I wanted to take a moment to thank readers and visitors alike. Without you I wouldn’t have realized my dream of being a writer.
I believe there’s a symbiotic relationship between reader and writer; a relationship of trust.
I hope everyone has a safe week and those celebrating Thanksgiving, including our friends in Plymouth, England, a good holiday.
Final edit is interesting. With most of the hard work done the important aspect is to approach the manuscript as a reader.
It is very hard to disconnect from being the writer at this point.
I need to remember that the story is done. It’s the grammar or other errors that need a look see.
Missing quotation marks, changing the order of predicates, etc. for readability.
I’ve come to see in recent weeks that what I’m most likely to change is the tense of a verb or helper verb.
There are multiple ways to express an idea. These subtle tweaks are for smoothing out the flow.
Who writes the rules? I think I’ve finally managed to exorcise the voices of various literature teachers from my mind when in edit mode.
Especially my beloved fifth grade teacher who thought my relationship with commas interesting.
I have a young friend to thank for this.
For reasons of high irony.
Several months back I was helping her with an English assignment.
Object and subject of a sentence.
I got every one of them backward.
Though I definitely screwed that one up – and thank God she forgave me though I doubt her English teacher did – I couldn’t help but think of two further ironies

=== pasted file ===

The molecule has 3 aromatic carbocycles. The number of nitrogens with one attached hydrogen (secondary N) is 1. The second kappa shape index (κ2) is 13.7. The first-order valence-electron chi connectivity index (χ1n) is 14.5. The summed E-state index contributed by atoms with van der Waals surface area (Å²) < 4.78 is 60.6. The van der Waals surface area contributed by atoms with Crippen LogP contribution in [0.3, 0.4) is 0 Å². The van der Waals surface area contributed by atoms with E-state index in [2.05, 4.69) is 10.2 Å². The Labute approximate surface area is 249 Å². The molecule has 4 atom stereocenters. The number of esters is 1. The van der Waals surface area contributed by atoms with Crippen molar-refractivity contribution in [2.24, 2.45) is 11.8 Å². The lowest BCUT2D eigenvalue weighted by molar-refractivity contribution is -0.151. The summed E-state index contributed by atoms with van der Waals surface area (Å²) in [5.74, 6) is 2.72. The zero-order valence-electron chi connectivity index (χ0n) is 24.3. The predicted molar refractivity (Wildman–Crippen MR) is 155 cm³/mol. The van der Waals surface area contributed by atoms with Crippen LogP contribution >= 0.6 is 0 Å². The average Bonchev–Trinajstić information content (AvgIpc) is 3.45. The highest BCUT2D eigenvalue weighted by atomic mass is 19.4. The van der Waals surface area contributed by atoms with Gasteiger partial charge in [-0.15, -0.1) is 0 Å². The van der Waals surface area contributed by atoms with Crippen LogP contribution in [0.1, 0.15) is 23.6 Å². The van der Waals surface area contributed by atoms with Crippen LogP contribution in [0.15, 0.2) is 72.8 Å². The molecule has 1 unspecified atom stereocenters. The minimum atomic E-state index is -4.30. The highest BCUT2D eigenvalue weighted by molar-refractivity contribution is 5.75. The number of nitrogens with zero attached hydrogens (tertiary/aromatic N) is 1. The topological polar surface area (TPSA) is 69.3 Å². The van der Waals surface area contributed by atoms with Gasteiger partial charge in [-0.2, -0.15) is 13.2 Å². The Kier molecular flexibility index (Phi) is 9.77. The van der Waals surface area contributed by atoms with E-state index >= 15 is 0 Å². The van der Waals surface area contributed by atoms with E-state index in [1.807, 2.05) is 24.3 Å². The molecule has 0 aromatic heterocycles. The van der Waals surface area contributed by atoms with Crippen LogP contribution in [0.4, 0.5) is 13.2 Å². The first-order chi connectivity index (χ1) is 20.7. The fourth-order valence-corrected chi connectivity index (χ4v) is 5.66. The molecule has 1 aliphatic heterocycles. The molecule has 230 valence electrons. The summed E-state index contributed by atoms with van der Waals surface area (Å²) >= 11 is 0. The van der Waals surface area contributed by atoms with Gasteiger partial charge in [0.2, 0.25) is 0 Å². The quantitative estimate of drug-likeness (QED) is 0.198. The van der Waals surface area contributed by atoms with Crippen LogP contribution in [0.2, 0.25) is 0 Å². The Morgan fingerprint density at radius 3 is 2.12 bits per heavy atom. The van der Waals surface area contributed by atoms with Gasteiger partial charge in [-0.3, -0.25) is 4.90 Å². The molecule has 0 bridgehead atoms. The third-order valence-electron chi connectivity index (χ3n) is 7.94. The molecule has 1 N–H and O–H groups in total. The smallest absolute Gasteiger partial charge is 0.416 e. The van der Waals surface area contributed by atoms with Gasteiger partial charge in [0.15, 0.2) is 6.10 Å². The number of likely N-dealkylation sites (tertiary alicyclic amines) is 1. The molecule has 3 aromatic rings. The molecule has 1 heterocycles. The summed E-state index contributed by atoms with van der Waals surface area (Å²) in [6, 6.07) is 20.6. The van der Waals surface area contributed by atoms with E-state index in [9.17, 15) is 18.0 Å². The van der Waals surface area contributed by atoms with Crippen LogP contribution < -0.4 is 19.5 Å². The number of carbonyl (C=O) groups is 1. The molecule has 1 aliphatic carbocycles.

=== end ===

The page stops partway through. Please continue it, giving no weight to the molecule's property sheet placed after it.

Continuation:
- though I did well in the classes, I was bored to tears by grammar
I really didn’t enjoy diagramming sentences..
- Author grammar is far different than school grammar.
And that doesn’t begin to touch on the grammar you need for a college thesis. Fortunately I was advised of the reference book I needed to use to have my format accepted.
Brain Scramble. I once read about a group of nuns in the US Midwest who regularly lived into their 90s – 100s with no degenerative diseases.
With few who needed reading glasses.
They agreed to a long-term scientific study which included donating their brains to science. What came out of the study was that a number of the women were writers and had been for most of their lives.
Writing since adolescence if not before.
I believe the need to continuously relearn and switch gears keeps the brain healthy as new neuropathways are needed to handle the seemingly meaningless need for grammatical change.
As a holistic doctor, I know there are more elements that go into whether or not someone is healthy into their dotage but I found the study rather interesting in light of trying to explain to a student that grammar rules change to fit the circumstance.
Distressing for analytical thinkers like me. Change for the sake of change?
I’m on track to release Redemption for purchase by the end of this month.
Looking ahead. I completed the first draft of a nonfiction book that is part of a larger project.
Details in the weeks to come.
I’m also evaluating which of three stories going through my mind I want to do next.